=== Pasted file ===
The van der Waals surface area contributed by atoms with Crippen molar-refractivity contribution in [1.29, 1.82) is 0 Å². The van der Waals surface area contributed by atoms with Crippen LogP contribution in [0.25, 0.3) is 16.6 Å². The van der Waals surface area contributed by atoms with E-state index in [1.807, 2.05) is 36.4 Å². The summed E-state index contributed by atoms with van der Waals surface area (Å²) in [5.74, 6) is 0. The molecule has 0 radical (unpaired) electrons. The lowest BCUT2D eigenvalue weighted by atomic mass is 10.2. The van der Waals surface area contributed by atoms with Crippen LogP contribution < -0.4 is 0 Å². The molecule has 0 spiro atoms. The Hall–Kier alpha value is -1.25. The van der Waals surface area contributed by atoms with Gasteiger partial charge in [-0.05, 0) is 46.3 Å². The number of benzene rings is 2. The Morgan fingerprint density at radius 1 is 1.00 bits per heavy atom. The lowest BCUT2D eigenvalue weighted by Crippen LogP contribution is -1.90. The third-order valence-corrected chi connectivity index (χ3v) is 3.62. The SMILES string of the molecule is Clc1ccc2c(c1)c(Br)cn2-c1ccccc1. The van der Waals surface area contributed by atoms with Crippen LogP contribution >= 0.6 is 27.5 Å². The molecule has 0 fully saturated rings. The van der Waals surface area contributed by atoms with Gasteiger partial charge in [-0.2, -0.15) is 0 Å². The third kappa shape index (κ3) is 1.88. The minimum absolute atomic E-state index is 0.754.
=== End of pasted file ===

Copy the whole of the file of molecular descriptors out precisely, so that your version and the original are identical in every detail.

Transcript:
The van der Waals surface area contributed by atoms with Crippen molar-refractivity contribution in [1.29, 1.82) is 0 Å². The van der Waals surface area contributed by atoms with Crippen LogP contribution in [0.25, 0.3) is 16.6 Å². The van der Waals surface area contributed by atoms with E-state index in [1.807, 2.05) is 36.4 Å². The summed E-state index contributed by atoms with van der Waals surface area (Å²) in [5.74, 6) is 0. The molecule has 0 radical (unpaired) electrons. The lowest BCUT2D eigenvalue weighted by atomic mass is 10.2. The van der Waals surface area contributed by atoms with Crippen LogP contribution < -0.4 is 0 Å². The molecule has 0 spiro atoms. The Hall–Kier alpha value is -1.25. The van der Waals surface area contributed by atoms with Gasteiger partial charge in [-0.05, 0) is 46.3 Å². The number of benzene rings is 2. The Morgan fingerprint density at radius 1 is 1.00 bits per heavy atom. The lowest BCUT2D eigenvalue weighted by Crippen LogP contribution is -1.90. The third-order valence-corrected chi connectivity index (χ3v) is 3.62. The SMILES string of the molecule is Clc1ccc2c(c1)c(Br)cn2-c1ccccc1. The van der Waals surface area contributed by atoms with Crippen LogP contribution >= 0.6 is 27.5 Å². The molecule has 0 fully saturated rings. The van der Waals surface area contributed by atoms with Gasteiger partial charge in [-0.2, -0.15) is 0 Å². The third kappa shape index (κ3) is 1.88. The minimum absolute atomic E-state index is 0.754.